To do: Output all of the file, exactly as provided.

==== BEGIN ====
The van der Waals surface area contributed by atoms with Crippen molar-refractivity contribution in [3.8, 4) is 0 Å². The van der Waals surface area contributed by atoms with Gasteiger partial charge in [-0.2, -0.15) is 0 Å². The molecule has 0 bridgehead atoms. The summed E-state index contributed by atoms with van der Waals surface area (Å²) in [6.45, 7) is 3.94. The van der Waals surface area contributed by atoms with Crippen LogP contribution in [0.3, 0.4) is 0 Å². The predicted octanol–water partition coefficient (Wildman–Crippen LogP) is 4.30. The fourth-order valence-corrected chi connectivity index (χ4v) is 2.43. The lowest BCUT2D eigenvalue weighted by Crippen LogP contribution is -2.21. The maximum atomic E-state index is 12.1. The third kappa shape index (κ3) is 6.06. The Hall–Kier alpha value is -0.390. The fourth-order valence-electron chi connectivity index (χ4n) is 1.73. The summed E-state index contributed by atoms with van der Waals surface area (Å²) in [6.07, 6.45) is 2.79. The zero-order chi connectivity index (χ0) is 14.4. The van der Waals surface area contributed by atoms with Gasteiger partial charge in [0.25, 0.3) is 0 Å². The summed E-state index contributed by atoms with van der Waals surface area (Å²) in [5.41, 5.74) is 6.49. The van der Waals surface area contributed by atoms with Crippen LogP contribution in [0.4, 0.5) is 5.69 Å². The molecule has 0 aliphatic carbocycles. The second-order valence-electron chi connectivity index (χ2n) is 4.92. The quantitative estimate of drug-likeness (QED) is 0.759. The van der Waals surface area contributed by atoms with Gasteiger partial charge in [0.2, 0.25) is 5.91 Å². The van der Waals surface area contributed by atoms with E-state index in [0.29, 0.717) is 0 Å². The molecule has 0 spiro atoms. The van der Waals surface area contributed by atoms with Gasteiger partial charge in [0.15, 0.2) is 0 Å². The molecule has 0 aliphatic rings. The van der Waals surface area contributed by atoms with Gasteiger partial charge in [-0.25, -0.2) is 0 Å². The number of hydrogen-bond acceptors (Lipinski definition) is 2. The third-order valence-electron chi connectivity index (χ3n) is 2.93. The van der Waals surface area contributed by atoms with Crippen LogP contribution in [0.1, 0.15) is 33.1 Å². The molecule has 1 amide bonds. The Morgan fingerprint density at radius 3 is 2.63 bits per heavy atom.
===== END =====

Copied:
The van der Waals surface area contributed by atoms with Crippen molar-refractivity contribution in [3.8, 4) is 0 Å². The van der Waals surface area contributed by atoms with Gasteiger partial charge in [-0.2, -0.15) is 0 Å². The molecule has 0 bridgehead atoms. The summed E-state index contributed by atoms with van der Waals surface area (Å²) in [6.45, 7) is 3.94. The van der Waals surface area contributed by atoms with Crippen LogP contribution in [0.3, 0.4) is 0 Å². The predicted octanol–water partition coefficient (Wildman–Crippen LogP) is 4.30. The fourth-order valence-corrected chi connectivity index (χ4v) is 2.43. The lowest BCUT2D eigenvalue weighted by Crippen LogP contribution is -2.21. The maximum atomic E-state index is 12.1. The third kappa shape index (κ3) is 6.06. The Hall–Kier alpha value is -0.390. The fourth-order valence-electron chi connectivity index (χ4n) is 1.73. The summed E-state index contributed by atoms with van der Waals surface area (Å²) in [6.07, 6.45) is 2.79. The zero-order chi connectivity index (χ0) is 14.4. The van der Waals surface area contributed by atoms with Gasteiger partial charge in [0.25, 0.3) is 0 Å². The summed E-state index contributed by atoms with van der Waals surface area (Å²) in [5.41, 5.74) is 6.49. The van der Waals surface area contributed by atoms with Crippen LogP contribution in [0.4, 0.5) is 5.69 Å². The molecule has 0 aliphatic carbocycles. The second-order valence-electron chi connectivity index (χ2n) is 4.92. The quantitative estimate of drug-likeness (QED) is 0.759. The van der Waals surface area contributed by atoms with Gasteiger partial charge in [0.2, 0.25) is 5.91 Å². The van der Waals surface area contributed by atoms with E-state index in [0.29, 0.717) is 0 Å². The molecule has 0 spiro atoms. The van der Waals surface area contributed by atoms with Gasteiger partial charge in [0.15, 0.2) is 0 Å². The molecule has 0 aliphatic rings. The van der Waals surface area contributed by atoms with Gasteiger partial charge in [-0.25, -0.2) is 0 Å². The number of hydrogen-bond acceptors (Lipinski definition) is 2. The third-order valence-electron chi connectivity index (χ3n) is 2.93. The van der Waals surface area contributed by atoms with Crippen LogP contribution in [0.1, 0.15) is 33.1 Å². The molecule has 1 amide bonds. The Morgan fingerprint density at radius 3 is 2.63 bits per heavy atom.